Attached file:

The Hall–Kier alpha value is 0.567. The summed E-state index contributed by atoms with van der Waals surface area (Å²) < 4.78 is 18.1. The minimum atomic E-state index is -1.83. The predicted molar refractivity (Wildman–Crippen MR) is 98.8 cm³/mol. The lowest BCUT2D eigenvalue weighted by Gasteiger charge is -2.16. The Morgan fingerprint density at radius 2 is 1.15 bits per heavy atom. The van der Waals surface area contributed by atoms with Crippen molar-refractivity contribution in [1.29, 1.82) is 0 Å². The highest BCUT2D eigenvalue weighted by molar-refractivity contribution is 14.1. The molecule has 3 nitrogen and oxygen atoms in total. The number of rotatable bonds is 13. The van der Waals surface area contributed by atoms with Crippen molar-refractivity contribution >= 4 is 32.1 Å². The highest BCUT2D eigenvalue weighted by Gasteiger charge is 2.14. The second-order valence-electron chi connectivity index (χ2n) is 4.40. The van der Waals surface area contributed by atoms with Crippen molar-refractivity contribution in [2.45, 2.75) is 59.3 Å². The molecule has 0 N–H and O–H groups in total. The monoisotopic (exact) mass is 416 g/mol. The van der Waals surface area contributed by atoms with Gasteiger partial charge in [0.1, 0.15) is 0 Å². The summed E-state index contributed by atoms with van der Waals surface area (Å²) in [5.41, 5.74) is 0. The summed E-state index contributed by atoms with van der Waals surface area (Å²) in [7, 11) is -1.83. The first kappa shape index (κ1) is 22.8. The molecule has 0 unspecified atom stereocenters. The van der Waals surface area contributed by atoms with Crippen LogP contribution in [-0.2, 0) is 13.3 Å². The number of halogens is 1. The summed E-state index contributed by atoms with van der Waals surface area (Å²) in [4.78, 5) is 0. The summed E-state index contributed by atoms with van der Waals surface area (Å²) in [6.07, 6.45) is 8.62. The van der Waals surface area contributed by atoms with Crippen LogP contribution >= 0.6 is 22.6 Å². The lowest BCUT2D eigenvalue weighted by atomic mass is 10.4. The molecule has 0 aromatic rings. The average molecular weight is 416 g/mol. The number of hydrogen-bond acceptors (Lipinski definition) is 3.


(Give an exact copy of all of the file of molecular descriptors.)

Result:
The Hall–Kier alpha value is 0.567. The summed E-state index contributed by atoms with van der Waals surface area (Å²) < 4.78 is 18.1. The minimum atomic E-state index is -1.83. The predicted molar refractivity (Wildman–Crippen MR) is 98.8 cm³/mol. The lowest BCUT2D eigenvalue weighted by Gasteiger charge is -2.16. The Morgan fingerprint density at radius 2 is 1.15 bits per heavy atom. The van der Waals surface area contributed by atoms with Crippen molar-refractivity contribution in [1.29, 1.82) is 0 Å². The highest BCUT2D eigenvalue weighted by molar-refractivity contribution is 14.1. The molecule has 3 nitrogen and oxygen atoms in total. The number of rotatable bonds is 13. The van der Waals surface area contributed by atoms with Crippen molar-refractivity contribution >= 4 is 32.1 Å². The highest BCUT2D eigenvalue weighted by Gasteiger charge is 2.14. The second-order valence-electron chi connectivity index (χ2n) is 4.40. The van der Waals surface area contributed by atoms with Crippen molar-refractivity contribution in [2.45, 2.75) is 59.3 Å². The molecule has 0 N–H and O–H groups in total. The monoisotopic (exact) mass is 416 g/mol. The van der Waals surface area contributed by atoms with Gasteiger partial charge in [0.1, 0.15) is 0 Å². The summed E-state index contributed by atoms with van der Waals surface area (Å²) in [5.41, 5.74) is 0. The summed E-state index contributed by atoms with van der Waals surface area (Å²) in [7, 11) is -1.83. The first kappa shape index (κ1) is 22.8. The molecule has 0 unspecified atom stereocenters. The van der Waals surface area contributed by atoms with Crippen LogP contribution in [-0.2, 0) is 13.3 Å². The number of halogens is 1. The summed E-state index contributed by atoms with van der Waals surface area (Å²) in [4.78, 5) is 0. The summed E-state index contributed by atoms with van der Waals surface area (Å²) in [6.07, 6.45) is 8.62. The van der Waals surface area contributed by atoms with Crippen LogP contribution >= 0.6 is 22.6 Å². The lowest BCUT2D eigenvalue weighted by atomic mass is 10.4. The molecule has 0 aromatic rings. The average molecular weight is 416 g/mol. The number of hydrogen-bond acceptors (Lipinski definition) is 3.